The sounds of barking may be background noise in some neighborhoods, but have you ever noticed that when it is your dog kicking up a fuss, the sound suddenly becomes louder. All we are looking for is some peace and quiet.
Dogs who bark may be considered a nuisance, but there is often an underlying cause to this seemingly random noise. While it might not seem important to decipher what causes a dog to bark, it is extremely helpful in deciding what step to take to rectify the situation. Movement often excites dogs, and in the excitement, the vocalization may become extreme. How often do we see Terrier type dogs chasing a squirrel quietly?
People coming to your front door, or even stepping onto your property might prompt barking from some family pets. Dogs bark at other dogs, sometimes in play and sometimes as a way to communicate information. Barking can sometimes be indicative of a more severe problem. Dogs suffering from separation anxiety often bark for hours on end while left alone. This situation should be assessed and dealt with by a qualified canine behaviourist.
If you have a dog barking at something outside, the first thing that should be done is to bring him indoors. By doing that, you often remove him from the situation that is causing it in the first place. You may feel that you will be able to simply tell your dog to be quiet, usually through an open window. While it may (but not usually) stop your dog, it is only temporary and before you know it another squirrel or passerby has caused it to restart.
Barking indoors is often signaled by a knock on your door, or the doorbell. Dogs seem to love to announce that someone has arrived, and then often want to be the first to be the official greeter. Some dog owners might like the idea of the dog barking at the door, but don’t want it to continue. They want their dog to bark only once or twice, then stop. This might be too difficult to control. This means that you must count the number of barks that your dog is allowed to do before asking him to stop, otherwise you will not be consistent enough and your dog will randomly bark.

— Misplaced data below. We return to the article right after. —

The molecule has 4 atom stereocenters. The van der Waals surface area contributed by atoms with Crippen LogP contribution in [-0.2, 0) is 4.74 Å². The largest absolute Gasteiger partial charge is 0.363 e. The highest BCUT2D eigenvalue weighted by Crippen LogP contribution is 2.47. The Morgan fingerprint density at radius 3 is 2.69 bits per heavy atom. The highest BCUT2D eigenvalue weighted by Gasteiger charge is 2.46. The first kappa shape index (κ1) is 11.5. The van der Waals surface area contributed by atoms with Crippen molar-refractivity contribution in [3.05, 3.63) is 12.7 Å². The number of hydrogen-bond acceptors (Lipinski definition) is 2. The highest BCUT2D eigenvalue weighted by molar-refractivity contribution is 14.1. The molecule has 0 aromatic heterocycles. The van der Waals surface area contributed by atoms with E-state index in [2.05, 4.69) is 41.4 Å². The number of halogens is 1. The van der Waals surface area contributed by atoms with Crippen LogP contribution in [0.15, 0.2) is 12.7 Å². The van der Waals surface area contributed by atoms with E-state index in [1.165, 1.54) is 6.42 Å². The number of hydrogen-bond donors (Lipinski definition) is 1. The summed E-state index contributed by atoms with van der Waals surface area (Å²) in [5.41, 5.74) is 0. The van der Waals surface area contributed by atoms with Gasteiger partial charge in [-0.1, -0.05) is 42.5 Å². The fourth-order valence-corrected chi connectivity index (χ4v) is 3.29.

One way to turn this around for your dog is to teach an alternative behavior. This means that you teach your dog that when the doorbell rings, he should do something else, and in turn be rewarded for doing so. You can do this fairly quickly, and it is well worth the effort. First, make sure that your dog knows how to lie down when asked to do so. Put a leash onto your dog before you start the training.
Get a family member to help you set up the next scenario. Have them ring the bell (or knock). As soon as the bell is rung, pick up the leash and guide your dog to a pre-designated place. This should be fairly close to the door but out of the way. It should be the same place each time. A mat or blanket can be used. If you have a landing a few steps up, that is ideal.
When you take your dog to the area, have him lie down and give him a tasty treat. Repeat ringing the bell and taking him to the spot to lie down a few minutes at a time, a few times a day. Remember to reward him with something special each time. You will soon find that the doorbell ringing will have your dog running to his spot. Make sure that you keep a few biscuits handy, and close to the special spot, so you are prepared to do the exercise the next time someone comes to your front door.
By teaching your dog appropriate dog manners, you will enjoy each others company for years to come. By taking some time to teach your dog appropriate behaviour, you will soon be enjoying the sounds of silence.
K9 COACH GILLIAN RIDGEWAY
is the Director of Who’s Walking Who Dog Training Centres in Toronto and Ajax, Ontario. She has been featured on many radio and television programs and penned a monthly column in Dogs in Canada Magazine for nine years. Gillian is also a guest lecturer at the University of Toronto, using dogs to shed light on learning theory to psychology students. She shares her home with two dogs, and is involved in dog sports and canine performance teams.